Danielle Mathews – Sings the Songs of Shirley Bassey review by Lyn Zelen

*****stars

Danielle Mathews stunning performance wraps up the High Tea Live series at Arts Centre Melbourne.

Danielle is not an impersonator; she is an operatic, award-winning artist, paying homage to Shirley Bassey’s incredible career.

The Pavilion buzzed with electric anticipation. Danielle Mathews commanded immediate attention away from the scrumptious three tiered savoury and sweet delights, and in enormous voice sang “Big Spender”. Closing your eyes, you could be convinced the Dame herself was on stage.

Ms Mathews, a dazzling hour-glass figure in a red glittering gown, the thigh split accentuating her hip swinging and her impressive vocal range reverberated off the dome ceiling of the Pavilion.

Danielle Mathews introduces herself and her exceptional ensemble led by the collaborative efforts of Adam Przewlocki on grand piano, bass and drums. Mathews draws on Dame Shirley Bassey’s beginnings and coincidental parallels in her own upbringing.

Mathews captivating presence warms up the otherwise cool first day of summer, welcoming all to the splendid Pavilion ‘On a Wonderful Day Like Today’.

The thirty-something songstress included some of her personal favourites in the matinee performance with humorous anecdotes from her childhood—confusing the lyrics of “Kiss Me Honey Honey” with an advertisement jingle—and in true Bassey style, Danielle flirts and sizzles amongst the audience singing the well-known hit.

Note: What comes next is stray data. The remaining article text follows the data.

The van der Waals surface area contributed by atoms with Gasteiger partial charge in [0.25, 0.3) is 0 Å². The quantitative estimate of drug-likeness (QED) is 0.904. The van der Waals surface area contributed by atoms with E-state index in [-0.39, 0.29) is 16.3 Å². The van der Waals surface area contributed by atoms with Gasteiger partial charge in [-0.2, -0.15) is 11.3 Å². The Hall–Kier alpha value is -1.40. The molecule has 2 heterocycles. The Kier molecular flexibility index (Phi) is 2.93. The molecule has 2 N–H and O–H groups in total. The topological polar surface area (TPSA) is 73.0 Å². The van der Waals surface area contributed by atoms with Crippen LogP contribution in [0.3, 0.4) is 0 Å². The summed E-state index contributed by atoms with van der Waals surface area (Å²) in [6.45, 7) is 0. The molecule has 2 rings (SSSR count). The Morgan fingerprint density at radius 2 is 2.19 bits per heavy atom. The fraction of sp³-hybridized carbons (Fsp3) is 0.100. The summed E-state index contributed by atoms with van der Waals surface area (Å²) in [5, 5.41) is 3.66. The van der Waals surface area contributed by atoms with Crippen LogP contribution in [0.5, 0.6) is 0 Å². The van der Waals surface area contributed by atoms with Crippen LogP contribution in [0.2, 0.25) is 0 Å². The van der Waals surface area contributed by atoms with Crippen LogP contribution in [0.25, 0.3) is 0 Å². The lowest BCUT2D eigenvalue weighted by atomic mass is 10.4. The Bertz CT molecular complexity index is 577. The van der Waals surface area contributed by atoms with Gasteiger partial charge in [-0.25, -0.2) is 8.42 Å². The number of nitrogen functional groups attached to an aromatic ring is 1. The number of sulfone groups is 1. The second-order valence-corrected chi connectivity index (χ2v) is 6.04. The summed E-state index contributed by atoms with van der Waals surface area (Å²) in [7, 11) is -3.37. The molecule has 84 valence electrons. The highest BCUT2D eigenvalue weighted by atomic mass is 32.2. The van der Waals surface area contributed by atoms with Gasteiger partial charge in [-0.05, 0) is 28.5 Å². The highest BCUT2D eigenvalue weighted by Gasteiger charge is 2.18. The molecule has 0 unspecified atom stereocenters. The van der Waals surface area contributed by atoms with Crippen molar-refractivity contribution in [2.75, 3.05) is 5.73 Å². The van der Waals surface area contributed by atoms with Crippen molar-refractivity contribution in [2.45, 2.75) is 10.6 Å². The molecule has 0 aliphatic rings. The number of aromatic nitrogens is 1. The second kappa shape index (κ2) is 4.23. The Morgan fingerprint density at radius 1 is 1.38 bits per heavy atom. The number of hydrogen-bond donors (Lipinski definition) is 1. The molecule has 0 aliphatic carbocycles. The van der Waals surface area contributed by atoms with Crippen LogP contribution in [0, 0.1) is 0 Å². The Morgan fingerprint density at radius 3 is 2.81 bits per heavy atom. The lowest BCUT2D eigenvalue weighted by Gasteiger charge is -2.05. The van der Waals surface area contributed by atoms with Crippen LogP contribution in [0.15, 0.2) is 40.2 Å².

Danielle Mathews speaks of Bassey’s struggles in the early years of her stardom and bravado. In superb bel canto and iconic ‘Bassey’ arm gestures, she exemplifies the Dame’s enduring career with “The Lady is a Tramp”.

Mathews delivered a repertoire of piping hot Bassey hits complimenting the never-ending service of tea and coffee. The Australian/Irish/Vanuatuan singer has our fingers clicking between sampling the delightful assortment of savory warm pastries, fresh sandwiches or delicious petit fours as she sang a thirty second rendition of “Smarvelous”. The Arts Centre High Tea caters to all dietary requirements—the vegetarian selection was more than ample.

The audience of family and friends dined and celebrated life and loss. There weren’t too many dry eyes after Danielle’s interpretation of “Where Do I Begin” and “Never, Never, Never”.

Danielle Mathews is a personable performer, singing every lyric with emotive engaging perfection. Her magnificent voice created goose bumped arms during “Diamonds are Forever”.

After a brief interval the sun peaked through the Melbourne clouds filling the Pavilion with light. The banter between Mathews and pianist Adam Przewlocki and obvious song choices alluded to moments that shaped the Dame and Danielle’s lives.

Mathews conveyed joint feelings of abandonment and career sacrifices with an emotionally charged execution of “If You Go Away”, an irrefutable “This is My Life” and conclusive “I Am What I Am.’

A well-rounded performance was had by all from the immaculate ensemble timing to Danielle’s witty narrative and her effortless coloratura she’s known for.

Those waiting for more big ballads and costume changes weren’t disappointed. Smiles spread wide as Danielle reappeared for an encore in a feathered, sparkly cape and her vocal gymnastics abounded the Pavilion once more with “History Repeated” and “Gold Finger”.

Mathews is no mimic, she is an improviser and impeccable Australian talent.

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